Beginning in third grade, students need to learn strategies for answering multiple choice and fill-in-the-blank questions. Here is a five-part strategy which works.
First, read the questions, not the selection. That way, as you read the selection, you already know what the questions are and you might find answers.
Second, as you read the questions, circle key words. Now find those same key words in the selection and circle them there. Read the sentence or two before the circled words and the sentence or two after to be sure you have the right answer.
Third, underline the correct answer. Next to the underline write the number of the question in case you need to go back later to check.
Fourth, in multiple choice questions, cross out any wrong answers. Don’t let them distract you. Usually one or two are obviously wrong, and the two left are pretty close to the right answer. But one of those is usually better.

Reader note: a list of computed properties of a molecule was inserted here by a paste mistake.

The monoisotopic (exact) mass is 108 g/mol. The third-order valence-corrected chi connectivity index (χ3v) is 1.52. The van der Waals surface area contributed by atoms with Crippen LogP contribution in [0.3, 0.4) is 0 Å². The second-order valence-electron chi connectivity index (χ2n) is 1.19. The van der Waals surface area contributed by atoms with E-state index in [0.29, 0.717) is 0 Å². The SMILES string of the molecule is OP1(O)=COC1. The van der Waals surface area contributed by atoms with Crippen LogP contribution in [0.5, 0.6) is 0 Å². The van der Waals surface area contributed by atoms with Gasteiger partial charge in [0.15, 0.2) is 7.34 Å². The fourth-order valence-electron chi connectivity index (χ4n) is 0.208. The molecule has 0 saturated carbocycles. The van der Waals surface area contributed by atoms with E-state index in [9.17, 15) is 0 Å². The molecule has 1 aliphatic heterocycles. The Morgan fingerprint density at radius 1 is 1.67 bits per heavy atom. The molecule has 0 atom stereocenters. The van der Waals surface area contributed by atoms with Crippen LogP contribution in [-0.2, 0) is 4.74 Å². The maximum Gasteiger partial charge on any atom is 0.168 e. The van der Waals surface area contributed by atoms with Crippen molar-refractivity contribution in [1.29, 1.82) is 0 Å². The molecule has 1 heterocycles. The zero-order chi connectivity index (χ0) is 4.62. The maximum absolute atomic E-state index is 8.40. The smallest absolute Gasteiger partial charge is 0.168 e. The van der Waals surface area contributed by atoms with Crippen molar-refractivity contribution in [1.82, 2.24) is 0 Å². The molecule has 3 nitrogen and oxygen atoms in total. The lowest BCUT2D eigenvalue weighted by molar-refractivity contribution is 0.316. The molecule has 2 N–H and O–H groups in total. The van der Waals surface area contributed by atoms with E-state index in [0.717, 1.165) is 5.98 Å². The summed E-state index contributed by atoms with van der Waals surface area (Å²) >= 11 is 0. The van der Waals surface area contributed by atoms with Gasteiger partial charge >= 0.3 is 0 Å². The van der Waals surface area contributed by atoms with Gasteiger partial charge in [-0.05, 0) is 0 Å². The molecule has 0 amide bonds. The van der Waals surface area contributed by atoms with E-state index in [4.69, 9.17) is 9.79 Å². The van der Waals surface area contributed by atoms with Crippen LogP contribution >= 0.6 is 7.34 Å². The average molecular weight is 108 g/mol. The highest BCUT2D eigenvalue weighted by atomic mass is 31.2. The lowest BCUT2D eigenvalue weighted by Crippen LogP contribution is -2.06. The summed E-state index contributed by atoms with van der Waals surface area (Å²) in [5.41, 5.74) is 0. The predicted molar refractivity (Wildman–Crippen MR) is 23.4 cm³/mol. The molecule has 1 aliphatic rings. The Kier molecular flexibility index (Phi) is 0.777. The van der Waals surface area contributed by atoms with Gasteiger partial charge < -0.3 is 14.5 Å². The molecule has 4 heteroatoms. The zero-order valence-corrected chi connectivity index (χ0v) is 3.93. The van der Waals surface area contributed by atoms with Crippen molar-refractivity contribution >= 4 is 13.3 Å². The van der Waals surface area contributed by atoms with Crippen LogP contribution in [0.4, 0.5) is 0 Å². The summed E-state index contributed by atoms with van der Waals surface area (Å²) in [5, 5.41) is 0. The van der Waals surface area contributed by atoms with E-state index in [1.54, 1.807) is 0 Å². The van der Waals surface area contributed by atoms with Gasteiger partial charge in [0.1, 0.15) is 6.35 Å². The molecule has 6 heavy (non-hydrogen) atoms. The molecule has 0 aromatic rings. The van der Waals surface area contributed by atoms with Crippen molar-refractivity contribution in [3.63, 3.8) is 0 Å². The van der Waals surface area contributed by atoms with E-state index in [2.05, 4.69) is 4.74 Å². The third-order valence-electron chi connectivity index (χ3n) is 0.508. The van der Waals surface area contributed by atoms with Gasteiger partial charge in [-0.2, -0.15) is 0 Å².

Fifth, figure out the main idea. Almost always one question asks for the main idea. The question might ask, “What was this reading passage about?” Or it might ask, “What could be another name for this story?” To find out, reread the title or headline. Reread the first paragraph, and especially if you are reading nonfiction, reread the last sentence of the first paragraph. Or sometimes the main idea can be found in the last paragraph where the passage might be summarized. Still don’t know? Look for key words throughout the passage, words that are repeated.